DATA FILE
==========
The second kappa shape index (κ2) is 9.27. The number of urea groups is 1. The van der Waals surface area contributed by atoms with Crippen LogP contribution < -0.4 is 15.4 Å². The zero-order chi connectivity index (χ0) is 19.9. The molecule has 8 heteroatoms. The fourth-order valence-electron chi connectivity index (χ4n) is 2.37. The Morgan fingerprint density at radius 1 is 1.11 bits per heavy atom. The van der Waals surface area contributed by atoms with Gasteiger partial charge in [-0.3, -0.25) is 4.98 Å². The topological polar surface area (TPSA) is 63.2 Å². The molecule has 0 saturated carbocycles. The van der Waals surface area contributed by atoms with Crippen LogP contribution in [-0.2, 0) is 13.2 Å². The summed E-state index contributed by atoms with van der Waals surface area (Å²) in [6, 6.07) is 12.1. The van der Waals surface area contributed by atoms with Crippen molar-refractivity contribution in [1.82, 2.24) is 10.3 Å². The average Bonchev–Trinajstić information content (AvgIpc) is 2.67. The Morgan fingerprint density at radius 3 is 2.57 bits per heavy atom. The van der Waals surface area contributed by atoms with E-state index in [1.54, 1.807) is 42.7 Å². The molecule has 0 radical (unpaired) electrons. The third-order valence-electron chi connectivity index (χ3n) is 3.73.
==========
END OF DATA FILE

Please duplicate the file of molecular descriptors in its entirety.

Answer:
The second kappa shape index (κ2) is 9.27. The number of urea groups is 1. The van der Waals surface area contributed by atoms with Crippen LogP contribution < -0.4 is 15.4 Å². The zero-order chi connectivity index (χ0) is 19.9. The molecule has 8 heteroatoms. The fourth-order valence-electron chi connectivity index (χ4n) is 2.37. The Morgan fingerprint density at radius 1 is 1.11 bits per heavy atom. The van der Waals surface area contributed by atoms with Gasteiger partial charge in [-0.3, -0.25) is 4.98 Å². The topological polar surface area (TPSA) is 63.2 Å². The molecule has 0 saturated carbocycles. The van der Waals surface area contributed by atoms with Crippen LogP contribution in [-0.2, 0) is 13.2 Å². The summed E-state index contributed by atoms with van der Waals surface area (Å²) in [6, 6.07) is 12.1. The van der Waals surface area contributed by atoms with Crippen molar-refractivity contribution in [1.82, 2.24) is 10.3 Å². The average Bonchev–Trinajstić information content (AvgIpc) is 2.67. The Morgan fingerprint density at radius 3 is 2.57 bits per heavy atom. The van der Waals surface area contributed by atoms with E-state index in [1.54, 1.807) is 42.7 Å². The molecule has 0 radical (unpaired) electrons. The third-order valence-electron chi connectivity index (χ3n) is 3.73.